Einstein is credited with saying that compound interest is the eighth wonder of the world, and I, for one, agree with him.
(First published 12 December 2012)
In the last week, I’ve received adverts from three different companies promoting investments. The adverts were beautifully put together. And the rates I could expect to receive on my money seemed very attractive.
I showed them to a few people, and asked them to rank the adverts in order, putting the one they thought offered the highest return at the top, and the one that offered the lowest return at the bottom.
Here’s the result:
Investment 1 Return on Investment (ROI) of 255 per cent
Investment 2 Annualised Return of 15.11 per cent
Investment 3 Year 1: 12 per cent, Year 2: 13 per cent, Year 3: 14 per cent, Year 4: 15 per cent, Year 5: 15 per cent
So how did they do?
As each of these three adverts displays the return using a different method of calculation, the only way to arrange them in the correct order is to compare them on a like-for-like basis.
And for that, you need to work out how much they each earn on a compound interest basis.
Let’s Take A Closer Look
It boasted that £21,000 could return £74,734 at an ROI of 255 per cent. Hidden away in the very small print at the bottom of the email, lost among lots of other words, and presented in a tricky to read grey font on a slightly lighter grey background was quoted a 12 year term. That’s what I was searching for.
On a compound interest basis, it's 11.16 per cent per year
For an investment of £52,084, it suggested I could receive a profit of £39,336.44 five years later, which it said was an ROI of 75.53 per cent. They’d divided the ROI by the 5 years the investment would run, to arrive at an annualised return 15.11 per cent.
On a compound interest basis, it's 11.91 per cent per year
I was shown figures for a £100,000 investment. The table revealed what my money would be worth at the end of each year: £112,000 (once 12 per cent had been earned); £126,560.00 (with 13 per cent added); £144,278.40 (with 14 per cent added); £165,920.16 (with 15 per cent added); £190,808.18 (with 15 per cent added).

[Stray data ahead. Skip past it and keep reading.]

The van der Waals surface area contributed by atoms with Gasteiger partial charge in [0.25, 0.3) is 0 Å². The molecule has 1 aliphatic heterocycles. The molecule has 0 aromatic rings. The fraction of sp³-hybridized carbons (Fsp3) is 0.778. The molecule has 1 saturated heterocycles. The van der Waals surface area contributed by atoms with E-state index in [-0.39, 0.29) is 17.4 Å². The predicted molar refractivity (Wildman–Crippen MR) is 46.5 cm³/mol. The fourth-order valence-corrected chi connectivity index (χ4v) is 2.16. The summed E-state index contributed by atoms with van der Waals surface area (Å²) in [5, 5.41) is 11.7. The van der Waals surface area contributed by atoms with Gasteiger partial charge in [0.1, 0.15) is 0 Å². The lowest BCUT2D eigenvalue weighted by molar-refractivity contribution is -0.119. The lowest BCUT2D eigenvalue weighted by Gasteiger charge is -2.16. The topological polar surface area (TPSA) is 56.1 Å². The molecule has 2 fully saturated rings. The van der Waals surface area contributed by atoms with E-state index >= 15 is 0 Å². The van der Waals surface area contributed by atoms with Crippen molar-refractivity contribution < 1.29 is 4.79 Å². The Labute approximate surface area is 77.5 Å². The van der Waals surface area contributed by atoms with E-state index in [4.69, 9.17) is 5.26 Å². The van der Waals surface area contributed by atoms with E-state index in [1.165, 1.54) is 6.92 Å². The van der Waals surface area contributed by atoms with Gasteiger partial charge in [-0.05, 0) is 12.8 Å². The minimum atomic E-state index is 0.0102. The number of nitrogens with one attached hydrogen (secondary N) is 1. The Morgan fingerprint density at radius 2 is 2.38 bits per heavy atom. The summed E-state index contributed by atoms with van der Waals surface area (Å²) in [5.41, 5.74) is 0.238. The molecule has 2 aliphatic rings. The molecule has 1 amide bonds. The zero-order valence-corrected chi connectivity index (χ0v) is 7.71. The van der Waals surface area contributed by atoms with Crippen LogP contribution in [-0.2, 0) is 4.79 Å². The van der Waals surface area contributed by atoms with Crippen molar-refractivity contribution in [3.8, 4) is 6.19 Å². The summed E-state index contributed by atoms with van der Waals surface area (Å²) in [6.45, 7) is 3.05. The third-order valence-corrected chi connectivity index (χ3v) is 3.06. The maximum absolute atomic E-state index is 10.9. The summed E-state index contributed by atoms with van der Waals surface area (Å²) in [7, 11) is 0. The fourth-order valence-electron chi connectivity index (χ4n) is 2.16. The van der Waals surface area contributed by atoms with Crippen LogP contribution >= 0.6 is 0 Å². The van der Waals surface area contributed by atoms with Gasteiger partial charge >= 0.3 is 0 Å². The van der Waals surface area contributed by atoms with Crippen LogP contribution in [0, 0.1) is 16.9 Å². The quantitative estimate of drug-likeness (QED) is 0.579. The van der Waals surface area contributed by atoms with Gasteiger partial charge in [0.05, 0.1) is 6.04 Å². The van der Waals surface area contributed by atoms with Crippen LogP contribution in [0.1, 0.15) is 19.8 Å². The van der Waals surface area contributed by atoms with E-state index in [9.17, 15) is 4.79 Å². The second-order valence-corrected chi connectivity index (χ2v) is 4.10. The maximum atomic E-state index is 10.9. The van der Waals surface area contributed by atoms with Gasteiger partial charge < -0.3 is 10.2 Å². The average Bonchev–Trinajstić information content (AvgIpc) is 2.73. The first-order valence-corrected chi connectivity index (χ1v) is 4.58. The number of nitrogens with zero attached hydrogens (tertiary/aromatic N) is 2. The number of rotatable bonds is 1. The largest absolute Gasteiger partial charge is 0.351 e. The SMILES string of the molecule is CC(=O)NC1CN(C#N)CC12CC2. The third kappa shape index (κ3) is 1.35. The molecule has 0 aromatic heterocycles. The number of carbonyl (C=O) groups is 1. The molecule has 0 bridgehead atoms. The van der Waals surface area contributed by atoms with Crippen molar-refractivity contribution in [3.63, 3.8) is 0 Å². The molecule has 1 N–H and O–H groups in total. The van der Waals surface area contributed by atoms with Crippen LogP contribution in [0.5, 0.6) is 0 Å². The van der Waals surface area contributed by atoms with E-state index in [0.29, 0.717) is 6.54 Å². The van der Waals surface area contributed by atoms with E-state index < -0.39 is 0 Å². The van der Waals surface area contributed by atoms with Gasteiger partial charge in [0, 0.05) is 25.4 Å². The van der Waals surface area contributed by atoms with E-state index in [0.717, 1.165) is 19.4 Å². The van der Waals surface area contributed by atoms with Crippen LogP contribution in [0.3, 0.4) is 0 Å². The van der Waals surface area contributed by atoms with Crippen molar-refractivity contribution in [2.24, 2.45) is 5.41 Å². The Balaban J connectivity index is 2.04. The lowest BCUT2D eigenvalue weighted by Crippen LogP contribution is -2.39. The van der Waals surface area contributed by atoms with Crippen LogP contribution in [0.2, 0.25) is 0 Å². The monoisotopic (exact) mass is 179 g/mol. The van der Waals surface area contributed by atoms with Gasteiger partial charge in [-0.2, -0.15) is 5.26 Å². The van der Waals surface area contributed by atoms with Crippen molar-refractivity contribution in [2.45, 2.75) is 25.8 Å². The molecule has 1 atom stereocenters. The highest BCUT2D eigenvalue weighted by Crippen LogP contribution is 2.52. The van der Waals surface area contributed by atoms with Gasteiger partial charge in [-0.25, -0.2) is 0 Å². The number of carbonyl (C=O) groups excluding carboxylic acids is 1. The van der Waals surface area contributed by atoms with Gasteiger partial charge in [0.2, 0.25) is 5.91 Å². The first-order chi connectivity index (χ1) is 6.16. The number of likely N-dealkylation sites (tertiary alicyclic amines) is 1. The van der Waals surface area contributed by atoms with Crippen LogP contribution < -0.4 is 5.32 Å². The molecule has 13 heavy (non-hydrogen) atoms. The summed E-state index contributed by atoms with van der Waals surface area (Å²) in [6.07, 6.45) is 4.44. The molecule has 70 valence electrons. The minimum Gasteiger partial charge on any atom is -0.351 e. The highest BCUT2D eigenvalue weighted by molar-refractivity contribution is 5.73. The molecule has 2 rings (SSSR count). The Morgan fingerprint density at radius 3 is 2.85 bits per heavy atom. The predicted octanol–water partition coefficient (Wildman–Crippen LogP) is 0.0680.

On a compound interest basis, it's 13.79 per cent per year
So what can we learn by all this?
Don’t Be Fooled By Big Numbers
The Oxford English Dictionary defines marketing as “the action or business of promoting and selling products or services”.
When you’re selling something, you’re obviously going to give it your best shot. And when it comes to investments, that means talking about great returns. I have no problem with that.
But before you part with your hard earned cash, always work out the compound interest rate. And that'll enable you to properly compare what you’re being offered with other opportunities.
In many ways, the promoters of Investment 1 have missed a trick.
If they’d used the method of calculation adopted in Investment 2, they’d have divided their ROI of 255 per cent by the 12 year term, and arrived at an annualised return of 21.25 per cent. Now that is a big number. Mind you, it's arguably too big a number, for we're all rather wary of investments that appear to be 'too good to be true'.
But it doesn’t change the fact that it’s still the lowest earning investment of the three!
Never Invest On The Figures Alone
Nothing in life is guaranteed, except perhaps the first £75,000 invested in a building society.
Things go wrong, and that includes some of the safest, regulated investments. The stockmarket is littered with many high profile failures of long-standing, big and apparently strong companies going bust.
So it’s vital you always assess the level of risk in the investment you’re considering and ensure it matches your own view of risk at the time you part with your money.
As for the above investments, it might surprise you to learn that Investment 1 has the highest risk profile and Investment 3 has the lowest. So potentially, you could lose twice if you invest in the order listed in the first table above.
Investment 3 Is The Compound Interest Winner But No-One Spotted It
It highlights the importance of understanding compound interest and comparing investment returns on a like-for-like basis.
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